It’s been a while since my last confession.
My sister came to visit me during the month of January. When she was born and I was a measly six years old my Dad said to me:
“Friends will come and go but she will be with you for life”
It’s always stuck with me. We’ve always been close, but the responsibilities of adult life and the physical distance between us have inevitably made us more distant.
I love her, but the distance makes me sad.
In Hoi An we saw a beggar lady. The beggar lady was, at a guess, 85 years old. A western lady tried to take a photo of her. The western lady was, at a guess, 35 years old.
I stood up, and tried to take a picture of the Western lady. I felt that a picture of a rich woman trying to take a picture of a poor woman said more than the picture of a poor woman taken by a rich woman ever could.
The rich woman asked what I was doing, so I explained. She seemed annoyed, although she’d never asked permission of the beggar lady to be included in a photo.
My sister understood, and I love that about my sister. My sister is nicer than I’ll ever be able to convey in words to her.
The rich lady and the beggar lady probably went back to their lives. My sister definitely went back to hers. I carried on my haphazard carry ons too.
I went to my friends place, P & Y. They live in the cosiest hole I’ve ever been in since I spent nine months in a womb. A one bedroom apartment, tiny and cramped, walls covered in their art, bed covered with a parachute and floors hidden by paint brushes, cuddly toys and nick nacks.
Together, we had a pleasant little mix of delightful drugs. With no windows, time bled meaninglessly by. I painted, and missed G.
I still miss G.
She popped into my life all too briefly, like a water nymph, decorating my edges with dazzling colours before kissing my cheek and diving back down under the waves. Exactly like the movie “Splash!” but without the happy ending.
And if she were here, oh if she were here.
Instead, I’m alone typing. I miss my sister and I miss G. My existence continues in the same erratic, libertine, directionless mess. Lovely but lonely.
Into this blog, some self-pity has fallen.
If I didn’t care for fun and such,
I’d probably amount to much.
But I shall stay the way I am,
Because I do not give a damn.
~ Dorothy Parker ~
“How old are you?” one of my 14 year old students asked. 33, I replied. “And do you have a wife?”. I said no. She asked why.
I haven’t found her yet, I said, smiling. Her expression didn’t change but she said with some conviction “And you never, ever will…”
Kids. Bless them.
And I’m hung over but this is fine as, in one of the few examples where I am right and the world is wrong, I don’t work mondays.
It’s also fine because I have my own little hang over routine. It involves ice coffee and water and cigarettes and music and the merest splash of red wine. And I know when I’m feeling better because that’s when I start to dance.
Nothing you’d confuse with anything professional of course. Much more of a distant cousin 4 times removed from dancing. Swaying’s nephew, perhaps.
And I know I look silly but it makes me smile.
Today, I haven’t danced yet. And I don’t know that I will. Because I’ve been sharing hangovers with G, but G’s not here now. The ice coffee and water and cigarettes and music and overflowing red wine and dancing we’ve shared together.
And I know I looked silly but it made her smile.
“Without music life would be a mistake”
Halong Bay is a good place to be: Mysterious, vast and eerie. Two thousand limestone islets jutting out of lagoon blue water, echoing into the distance. Sailing through them, you expect at any moment to hear the roar of King Kong. The sense of being at the edge of the World surrounds you like the rocks.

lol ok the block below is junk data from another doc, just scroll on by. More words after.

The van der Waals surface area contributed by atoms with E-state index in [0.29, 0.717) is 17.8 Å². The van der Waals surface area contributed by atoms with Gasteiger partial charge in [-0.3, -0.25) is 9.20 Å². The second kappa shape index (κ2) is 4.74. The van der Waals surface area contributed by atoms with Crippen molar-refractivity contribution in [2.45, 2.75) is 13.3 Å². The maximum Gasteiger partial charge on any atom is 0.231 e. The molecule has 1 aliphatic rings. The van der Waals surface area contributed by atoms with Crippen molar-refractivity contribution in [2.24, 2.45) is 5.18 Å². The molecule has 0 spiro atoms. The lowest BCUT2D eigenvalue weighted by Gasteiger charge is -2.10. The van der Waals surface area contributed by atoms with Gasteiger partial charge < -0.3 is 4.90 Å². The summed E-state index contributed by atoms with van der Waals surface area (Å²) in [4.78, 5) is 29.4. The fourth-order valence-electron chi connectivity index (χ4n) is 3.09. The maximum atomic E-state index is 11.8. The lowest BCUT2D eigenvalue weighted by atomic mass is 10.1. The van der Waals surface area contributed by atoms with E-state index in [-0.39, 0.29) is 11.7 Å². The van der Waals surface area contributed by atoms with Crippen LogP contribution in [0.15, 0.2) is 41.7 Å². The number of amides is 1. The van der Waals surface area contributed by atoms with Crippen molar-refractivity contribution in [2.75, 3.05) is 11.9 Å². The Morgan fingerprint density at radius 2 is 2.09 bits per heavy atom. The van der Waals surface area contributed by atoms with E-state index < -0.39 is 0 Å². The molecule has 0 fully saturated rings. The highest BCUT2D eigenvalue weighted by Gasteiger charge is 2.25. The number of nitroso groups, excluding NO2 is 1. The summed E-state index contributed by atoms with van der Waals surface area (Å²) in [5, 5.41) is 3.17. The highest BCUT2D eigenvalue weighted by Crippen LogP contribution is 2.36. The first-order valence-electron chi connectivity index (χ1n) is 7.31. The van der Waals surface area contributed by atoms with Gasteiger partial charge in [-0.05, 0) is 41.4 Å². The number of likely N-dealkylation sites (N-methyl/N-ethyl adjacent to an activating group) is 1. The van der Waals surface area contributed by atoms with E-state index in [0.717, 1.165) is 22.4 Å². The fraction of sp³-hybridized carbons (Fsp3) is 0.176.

I sailed on a Chinese style junk to take me around for two days. With a capacity of thirty I expected good company. Instead, only seven. Myself and three couples.
Yet more hard practice in the getting-used-to-being-single-stakes.
They were nice and I was polite, making sure not to ruin their romance by my presence too much. Sitting on the top of the junk, on a long empty deck alone was good, in any case. Silence and movement. It’s getting easier to be alone.
In the early hours we fished for squid, while drinking Hanoi Vodka. It’s a drink which, along with getting you blindingly drunk, (or at the very least, blinding you) almost certainly has a practical use as drain cleaner. Not for the feint of liver.
The squid teased us but we caught one, cheering the victory like it was Moby Dick himself. We talked, and smoked, and joked and drank, seven people outside of time and the World for a while. A little light in the middle of the black Bay.
Afterwards we smoked in silence for a while. Each of us alone in our own thoughts.
And my thoughts were these: Right now, in this short silence, all of them are alone like me. And I’m together with them in being alone.
Halong Bay is a good place to be.
It’s been ten months since my last confession, but I have been a bit of a busy bee. I’m 8700 miles from home. You can’t run away from sadness but I thought perhaps I could fly.
Vietnam is now home and has been since November. I’ve returned to the teaching English game.
Life is good, and I think of M less. I saw her before I left. We talked, a long talk, hours and hours covering years and years. When we said goodbye it was final. We cried in a fairly dismal, mundane setting, on a road by a river. We kissed and we parted. 8 years ended with the touch of two lips.
I haven’t kissed any other lips since. I’m still all too aware how lips can so easily lie. Friends and food and drink keep the loneliness confined to darker corners of my mind.
M now lives in the shadows of my life, but this is good. The long shadows remind me that to my life has returned some Sun.
Is this not the true romantic feeling; not to desire to escape life, but to prevent life from escaping you.